Dan Simmons of the Institute for Energy Research (IER) today posts a stinging rebuke to the Natural Resources Defense Council’s attack on the American Legislative Exchange Council and the “Reliable, Safe and Affordable Power (RASP) Act.”
Quick background: RASP is a model bill for state lawmakers. It is likely to be considered this week at ALEC’s annual Washington, D.C. meeting. ALEC is the non-partisan association of state lawmakers dedicated to limited government, free markets, and federalism.
RASP instructs state agencies (1) not to prepare to implement EPA’s Clean Power Plan (CPP) until the rule’s legality has been fully resolved in courts, and (2) not to expend funds to execute a CPP implementation plan until committees of jurisdiction in the state legislature approve the plan.
The first of those restrictions is protection against government waste. The CPP is a legal mess, so it makes no sense for states to develop implementation plans until the judicial system resolves the many predictable legal controversies. The second restriction safeguards democracy by ensuring that state elected officials, not bureaucrats, have the final say in how the state implements the CPP in the unlikely event courts uphold the rule.
Yesterday, NRDC hosted a press conference call in which spokespersons for the group asserted that RASP would “paint states into a corner” and make it harder for them to shape their own policies, according to E&E News. NRDC’s point seems to be that if a state refuses to submit its own implementation plan, EPA will impose a federal plan without input from state officials.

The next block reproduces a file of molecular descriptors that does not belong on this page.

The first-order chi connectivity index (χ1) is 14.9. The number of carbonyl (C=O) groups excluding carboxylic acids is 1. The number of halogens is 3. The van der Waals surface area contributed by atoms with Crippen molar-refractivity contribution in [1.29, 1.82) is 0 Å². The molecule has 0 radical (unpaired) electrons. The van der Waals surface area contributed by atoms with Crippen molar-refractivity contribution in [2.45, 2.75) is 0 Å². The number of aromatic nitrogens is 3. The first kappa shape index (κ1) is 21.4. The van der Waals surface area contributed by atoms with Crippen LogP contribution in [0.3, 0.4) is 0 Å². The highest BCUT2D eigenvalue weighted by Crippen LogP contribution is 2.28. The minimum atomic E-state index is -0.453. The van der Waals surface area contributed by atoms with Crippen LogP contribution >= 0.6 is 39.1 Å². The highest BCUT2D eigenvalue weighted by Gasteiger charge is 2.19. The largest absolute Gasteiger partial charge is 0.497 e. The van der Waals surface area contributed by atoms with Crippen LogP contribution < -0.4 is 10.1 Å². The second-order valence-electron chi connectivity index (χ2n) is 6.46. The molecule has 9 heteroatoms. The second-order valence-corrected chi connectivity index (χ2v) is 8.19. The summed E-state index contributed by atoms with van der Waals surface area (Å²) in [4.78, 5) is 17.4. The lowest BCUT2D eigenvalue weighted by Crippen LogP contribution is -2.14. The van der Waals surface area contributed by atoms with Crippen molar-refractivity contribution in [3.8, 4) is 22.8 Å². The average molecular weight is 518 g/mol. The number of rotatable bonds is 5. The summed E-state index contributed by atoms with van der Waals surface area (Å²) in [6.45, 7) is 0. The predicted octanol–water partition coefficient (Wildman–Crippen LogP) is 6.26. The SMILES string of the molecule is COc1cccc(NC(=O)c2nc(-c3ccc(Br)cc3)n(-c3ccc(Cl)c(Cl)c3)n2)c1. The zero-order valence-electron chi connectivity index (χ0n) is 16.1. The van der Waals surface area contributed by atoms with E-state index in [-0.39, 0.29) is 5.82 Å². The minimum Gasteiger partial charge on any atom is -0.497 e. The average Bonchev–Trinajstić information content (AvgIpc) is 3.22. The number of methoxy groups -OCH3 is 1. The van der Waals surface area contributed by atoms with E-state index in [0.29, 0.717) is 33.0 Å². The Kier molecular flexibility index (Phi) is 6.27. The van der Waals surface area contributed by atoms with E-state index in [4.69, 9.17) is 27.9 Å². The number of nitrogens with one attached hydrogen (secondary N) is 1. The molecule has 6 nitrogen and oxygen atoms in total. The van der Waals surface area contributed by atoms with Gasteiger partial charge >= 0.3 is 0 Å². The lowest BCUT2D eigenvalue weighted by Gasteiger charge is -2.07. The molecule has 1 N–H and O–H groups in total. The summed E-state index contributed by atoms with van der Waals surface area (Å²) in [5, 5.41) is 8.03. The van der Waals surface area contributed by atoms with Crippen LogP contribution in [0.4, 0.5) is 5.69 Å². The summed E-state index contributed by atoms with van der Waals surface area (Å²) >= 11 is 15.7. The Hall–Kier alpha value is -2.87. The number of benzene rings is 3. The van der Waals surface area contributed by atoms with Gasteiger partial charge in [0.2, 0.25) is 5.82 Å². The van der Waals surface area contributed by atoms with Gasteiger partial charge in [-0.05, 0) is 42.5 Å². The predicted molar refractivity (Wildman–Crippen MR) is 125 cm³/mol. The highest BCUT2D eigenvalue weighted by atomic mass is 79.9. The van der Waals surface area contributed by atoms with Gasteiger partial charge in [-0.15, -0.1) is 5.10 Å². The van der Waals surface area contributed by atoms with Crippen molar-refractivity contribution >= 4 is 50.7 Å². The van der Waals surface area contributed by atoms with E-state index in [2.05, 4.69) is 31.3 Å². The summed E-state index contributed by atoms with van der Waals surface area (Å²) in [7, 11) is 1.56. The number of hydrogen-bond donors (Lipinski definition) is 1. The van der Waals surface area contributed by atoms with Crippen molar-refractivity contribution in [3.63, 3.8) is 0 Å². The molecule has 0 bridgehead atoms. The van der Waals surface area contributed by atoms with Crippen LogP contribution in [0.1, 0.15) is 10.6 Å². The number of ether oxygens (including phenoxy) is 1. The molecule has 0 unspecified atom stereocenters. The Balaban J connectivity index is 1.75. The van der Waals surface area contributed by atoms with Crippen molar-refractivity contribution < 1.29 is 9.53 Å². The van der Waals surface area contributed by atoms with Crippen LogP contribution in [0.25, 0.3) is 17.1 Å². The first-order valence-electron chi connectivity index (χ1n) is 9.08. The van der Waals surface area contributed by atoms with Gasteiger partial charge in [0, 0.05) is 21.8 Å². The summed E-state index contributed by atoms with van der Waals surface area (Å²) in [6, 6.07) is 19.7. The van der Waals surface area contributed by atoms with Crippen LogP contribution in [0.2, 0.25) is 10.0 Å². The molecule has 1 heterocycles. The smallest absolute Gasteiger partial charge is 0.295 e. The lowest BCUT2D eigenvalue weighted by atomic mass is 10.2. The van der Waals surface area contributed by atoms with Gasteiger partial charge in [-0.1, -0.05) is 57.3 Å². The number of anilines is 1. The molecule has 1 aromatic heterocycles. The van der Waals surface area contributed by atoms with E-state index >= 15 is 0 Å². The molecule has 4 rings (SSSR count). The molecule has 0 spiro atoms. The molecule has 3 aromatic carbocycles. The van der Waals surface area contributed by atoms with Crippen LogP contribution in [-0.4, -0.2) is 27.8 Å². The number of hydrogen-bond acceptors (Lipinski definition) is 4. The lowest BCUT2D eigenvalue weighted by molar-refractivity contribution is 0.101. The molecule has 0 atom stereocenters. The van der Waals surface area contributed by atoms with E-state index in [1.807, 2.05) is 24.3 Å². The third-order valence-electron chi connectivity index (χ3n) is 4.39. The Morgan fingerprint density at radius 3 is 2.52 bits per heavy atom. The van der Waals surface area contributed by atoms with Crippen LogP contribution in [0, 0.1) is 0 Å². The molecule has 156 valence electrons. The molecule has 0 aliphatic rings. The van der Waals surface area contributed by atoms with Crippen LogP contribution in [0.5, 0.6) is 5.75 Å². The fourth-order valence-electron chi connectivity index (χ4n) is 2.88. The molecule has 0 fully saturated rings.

That threat is an empty suit. Unlike all previous EPA rules requiring states to adopt emission performance standards for “existing” stationary sources under §111(d) of the Clean Air Act, CPP performance standards cannot be achieved by requiring installation of specific control technologies at “designated facilities” — a power clearly within EPA’s jurisdiction.
Rather, the standards can be achieved only by enacting or amending state electricity laws and regulations. Only state lawmakers and agencies acting pursuant to state statutes have such authority. If states ‘just say no,’ EPA is out of luck. EPA cannot impose its own plan, because the agency has no authority to enact or amend state renewable energy requirements, generation fleet dispatch policies, or demand-reduction incentives like rebates for programmable thermostats.
What’s more, as attorney Peter Glaser points out, EPA can’t even threaten to punish the state with loss of highway funding, because the Clean Air Act does not authorize sanctions for failure to comply with §111(d).
Wonderful news, though it’s not the main point of this post. Simmons provides new evidence (new to me, anyway) that the CPP’s hypothetical climate impact is too tiny measure or verify.
As noted previously on this blog, Cato Institute scientists Patrick Michaels and Chip Knappenberger, using MAGICC, a climate model developed with EPA support, estimate the CPP will avert less than 0.02°C of global warming by 2100. Simmons quotes the two scientists on the CPP’s insignificance as climate policy: “We’re not even sure how to put such a small number into practical terms, because, basically, the number is so small as to be undetectable.”
Simmons goes on to document that, at least with current observational technology, the CPP’s hypothetical climate impact is too small to be measured.
To further put 0.02°C in context, in the National Oceanographic and Atmospheric Administration’s (NOAA) temperature estimates of the whole earth have the margin of error is +/- 0.07°C. In other words, the impact of this regulation is less than a third of NOAA’s ability to reliably measure temperature.